Review: The History Manifesto

Book cover of The History Manifesto

The History Manifesto by Jo Guldi and David Armitage, (Cambridge University Press, 2014).

Historians, turn to the longue durée and focus your minds on the needs of our age. Your insights are needed to address intractable global issues such as climate change, inequality and governance. Dig deep into long time to assist policy makers to steer humanity into a better place.

This is the siren call of The History Manifesto. Written by historians, Jo Guldi of Brown University and David Armitage of Harvard, The History Manifesto seeks to change the direction of the discipline, to make it not only relevant to the world at large but an active contributor of solutions that speaks to the yearning of today.

In my previous post about the Annales school of historians I explained the term longue durée as it was conceived in the middle of the twentieth century. Guldi and Armitage explain how this approach to history fell out of favour in the latter decades of that century and was replaced by interest in micro-history. Micro-histories shone the light on histories that had been obscured in the old-style nationalist political histories, such as the lives of the working class and the subalterns who were marginalised by colonial powers.

Now historians need to embrace the ‘new longue durée’ in their work, say Guldi and Armitage. The new longue durée draws on its Annales heritage but it focusses on the future and its connection to the past as well as responding to the current intellectual environment and modern research tools.

Using the issues of climate change, inequality and governance, the authors explain the value that historians can give by plumbing long periods of the past to explore alternative ways of thinking about current problems. Guldi and Armitage explain that historians can do this by highlighting the evidence that humanity has free will to decide its future, the importance of ‘counter-factual thinking’ and the exploration of alternative ways of doing things that could bring about a better future. Continue reading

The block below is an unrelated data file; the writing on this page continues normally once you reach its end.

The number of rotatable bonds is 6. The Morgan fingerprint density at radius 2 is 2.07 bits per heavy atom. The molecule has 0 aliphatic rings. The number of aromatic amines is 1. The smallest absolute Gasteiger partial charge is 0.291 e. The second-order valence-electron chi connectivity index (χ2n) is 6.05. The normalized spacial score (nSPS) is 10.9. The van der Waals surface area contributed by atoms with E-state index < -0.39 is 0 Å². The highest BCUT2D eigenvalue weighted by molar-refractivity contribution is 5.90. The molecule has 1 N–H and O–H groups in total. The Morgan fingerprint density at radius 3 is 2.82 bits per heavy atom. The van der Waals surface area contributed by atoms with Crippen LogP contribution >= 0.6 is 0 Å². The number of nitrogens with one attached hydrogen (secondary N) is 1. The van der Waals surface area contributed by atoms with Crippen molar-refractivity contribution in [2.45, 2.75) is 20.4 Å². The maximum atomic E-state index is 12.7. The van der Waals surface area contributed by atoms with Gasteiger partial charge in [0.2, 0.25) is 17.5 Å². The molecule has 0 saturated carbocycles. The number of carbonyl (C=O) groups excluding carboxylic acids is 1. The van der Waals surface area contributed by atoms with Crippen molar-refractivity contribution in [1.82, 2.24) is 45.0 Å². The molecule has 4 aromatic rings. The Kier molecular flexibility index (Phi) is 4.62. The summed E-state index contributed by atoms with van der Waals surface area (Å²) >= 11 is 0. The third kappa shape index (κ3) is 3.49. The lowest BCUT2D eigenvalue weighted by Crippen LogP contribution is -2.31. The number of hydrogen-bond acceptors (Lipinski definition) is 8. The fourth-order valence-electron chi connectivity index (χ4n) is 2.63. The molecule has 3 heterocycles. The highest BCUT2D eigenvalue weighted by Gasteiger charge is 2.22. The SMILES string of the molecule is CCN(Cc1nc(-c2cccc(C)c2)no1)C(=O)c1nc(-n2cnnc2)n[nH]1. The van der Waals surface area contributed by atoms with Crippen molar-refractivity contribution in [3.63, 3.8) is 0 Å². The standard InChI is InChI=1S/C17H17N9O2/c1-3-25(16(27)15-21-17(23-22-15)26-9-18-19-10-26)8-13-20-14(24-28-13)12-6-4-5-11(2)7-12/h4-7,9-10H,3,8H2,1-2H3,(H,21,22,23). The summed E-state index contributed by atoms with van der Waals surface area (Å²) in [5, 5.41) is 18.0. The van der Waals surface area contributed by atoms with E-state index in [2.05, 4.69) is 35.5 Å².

Introducing the Annales Approach to History

They were heady days when the first issue of a new history journal was published. The cataclysmic disruptor, the Great War, had ended and many people in the western world were revelling in the moment on a giddy ride skimming the crests of a sea of change. Others were churning the waters in their desire to shed the old ways, to think and do differently. Everything was challenged.

While momentous change is flung in the face of people through stupendous events, the stirring of the sea that leads to such an upset can be seen in retrospect to have been developing long before the event. The publication of the new history journal, Annales d’histoire économique et sociale, in January 1929 formalised a profound change in the way history was written that can be traced back years before.

Western history was political history for much of the nineteenth century and the first half of the twentieth century. In the halls of cultural power, the history of important, dead, white men was the only history that mattered. But challengers were emerging, among whom were the Marxists. They shone the light on the mass of people previously ignored, and the social and economic structures that shaped their lives. Yet the traditional accounts of history still held sway in the late 1920s when the Annales journal emerged from the University of Strasbourg. Continue reading

Silence is Human

The interior courtyard of the Australian War Memorial with two soldiers standing sentry.

Australian War Memorial, Canberra

Today is Remembrance Day.

We bow our heads in silence to remember all the soldiers who were killed on active duty. This year we are asked to pause for just one minute longer to remember those who continue to suffer after they have left the battle ground. Wars kill, maim and etch themselves indelibly in the psyche of returned soldiers.

The war is never over for the returned soldiers and their families.

Silence.

This pause is observed on Remembrance Day throughout the Commonwealth of Nations. The Australian War Memorial says it was a South African and an Australian who separately proposed the silence which first became part of Remembrance Day observances in 1919. But this was not the first time a respectful moment of quiet was used to remember the war dead. In Cape Town silence was observed during the Great War when South African deaths on the front were particularly heavy. As I wrote earlier this year, silence for the war dead was first observed in Australia on Brisbane’s first Anzac Day observance in 1916. Continue reading